Following European colonization of North America, fire management techniques like fire suppression and fire exclusion removed or prevented a lot of fires that would have otherwise occurred. Fire suppression refers to a management technique of trying to put out a fire as soon as it starts. This not only dampens the fire that is occurring but it also excludes the fire from spreading to other areas where it would’ve burned. Fire exclusion is a broader term referring to the attempted removal of fire from landscapes using fire suppression techniques; most frequently through human-caused fire managed by Native Americans. 

“In our current context today, fire management includes many approaches,” says School of Environmental and Forest Sciences’ Assistant Professor Brian Harvey. “Fire carries some risk to society, so suppressing it when needed to protect resources and human lives, safety and property is important. But while suppression in some cases is the right thing to do, use of prescribed fire and letting other fires burn naturally is an important piece to the puzzle of forest management. Fire has always, and will continue to play a major role in these forested landscapes—the forests are very fire adapted. Minimizing societal damage from fire means that we’ll need to continue to be better fire adapted.”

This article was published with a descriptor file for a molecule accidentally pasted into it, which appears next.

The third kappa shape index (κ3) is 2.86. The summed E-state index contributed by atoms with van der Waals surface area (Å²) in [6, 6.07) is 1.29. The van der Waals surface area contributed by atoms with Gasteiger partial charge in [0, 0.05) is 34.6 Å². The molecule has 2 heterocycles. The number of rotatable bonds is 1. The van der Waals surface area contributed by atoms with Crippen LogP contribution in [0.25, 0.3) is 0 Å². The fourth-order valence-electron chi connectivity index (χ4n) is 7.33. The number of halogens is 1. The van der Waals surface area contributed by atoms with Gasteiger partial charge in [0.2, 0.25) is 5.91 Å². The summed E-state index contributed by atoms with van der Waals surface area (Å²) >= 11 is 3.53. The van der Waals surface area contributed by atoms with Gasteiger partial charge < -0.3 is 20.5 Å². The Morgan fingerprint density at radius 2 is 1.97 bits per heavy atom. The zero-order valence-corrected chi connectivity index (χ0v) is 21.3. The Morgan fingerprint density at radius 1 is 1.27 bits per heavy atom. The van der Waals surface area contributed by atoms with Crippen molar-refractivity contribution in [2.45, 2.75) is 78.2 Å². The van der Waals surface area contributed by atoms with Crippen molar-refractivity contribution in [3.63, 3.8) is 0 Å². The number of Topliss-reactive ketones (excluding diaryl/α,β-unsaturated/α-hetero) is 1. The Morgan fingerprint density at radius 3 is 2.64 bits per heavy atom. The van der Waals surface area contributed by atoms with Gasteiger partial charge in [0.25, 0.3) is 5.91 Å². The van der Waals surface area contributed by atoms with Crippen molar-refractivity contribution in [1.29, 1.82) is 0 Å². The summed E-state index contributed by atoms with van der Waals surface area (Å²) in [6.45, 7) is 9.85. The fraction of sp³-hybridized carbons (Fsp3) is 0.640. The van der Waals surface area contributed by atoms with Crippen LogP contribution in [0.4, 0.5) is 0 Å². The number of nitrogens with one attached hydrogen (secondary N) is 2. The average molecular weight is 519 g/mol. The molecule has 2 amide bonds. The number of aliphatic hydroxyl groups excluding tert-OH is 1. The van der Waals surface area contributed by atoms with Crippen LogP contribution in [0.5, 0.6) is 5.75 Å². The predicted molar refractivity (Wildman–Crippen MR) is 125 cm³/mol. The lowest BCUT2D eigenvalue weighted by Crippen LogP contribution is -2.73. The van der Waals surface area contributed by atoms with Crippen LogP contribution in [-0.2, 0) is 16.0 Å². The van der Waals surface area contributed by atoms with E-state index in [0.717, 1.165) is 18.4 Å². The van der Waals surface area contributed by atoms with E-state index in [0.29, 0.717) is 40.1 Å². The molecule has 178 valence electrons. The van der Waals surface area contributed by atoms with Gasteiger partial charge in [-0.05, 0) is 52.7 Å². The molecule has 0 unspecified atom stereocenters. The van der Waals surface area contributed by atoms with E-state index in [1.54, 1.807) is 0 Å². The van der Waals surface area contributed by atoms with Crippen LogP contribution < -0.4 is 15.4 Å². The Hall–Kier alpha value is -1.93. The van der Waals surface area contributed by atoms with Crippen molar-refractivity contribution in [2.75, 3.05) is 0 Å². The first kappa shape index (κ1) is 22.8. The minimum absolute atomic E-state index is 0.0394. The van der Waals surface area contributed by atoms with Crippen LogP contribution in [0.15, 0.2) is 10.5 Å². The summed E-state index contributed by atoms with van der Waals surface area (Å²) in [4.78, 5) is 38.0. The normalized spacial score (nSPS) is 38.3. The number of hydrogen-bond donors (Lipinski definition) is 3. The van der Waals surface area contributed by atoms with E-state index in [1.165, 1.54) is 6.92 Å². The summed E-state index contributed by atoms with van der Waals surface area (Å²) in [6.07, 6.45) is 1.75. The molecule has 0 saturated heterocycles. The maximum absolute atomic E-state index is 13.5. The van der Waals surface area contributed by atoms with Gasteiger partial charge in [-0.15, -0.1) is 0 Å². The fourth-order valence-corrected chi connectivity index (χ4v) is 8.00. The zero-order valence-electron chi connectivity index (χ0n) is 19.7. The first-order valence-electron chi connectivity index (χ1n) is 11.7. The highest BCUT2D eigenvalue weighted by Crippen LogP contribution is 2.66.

The effects of past fire suppression are not felt equally across our forests in the Northwest. Fire suppression and exclusion eliminates the natural, periodic removal of vegetation in forests that are adapted to frequent fire in forests east of the Cascades, allowing them to build up more fuel on the forest floor, which can lead to forest conditions ripe for uncharacteristically severe fire.  West of the Cascades, forests burn less frequently and naturally build up more fuel, thus are not as impacted by fire suppression and exclusion. Native American tribes have for very long times practiced a lot of prescribed burning, especially in drier forests. Prescribed burns are used as a land management practice to clear underbrush and eliminate growing biomass.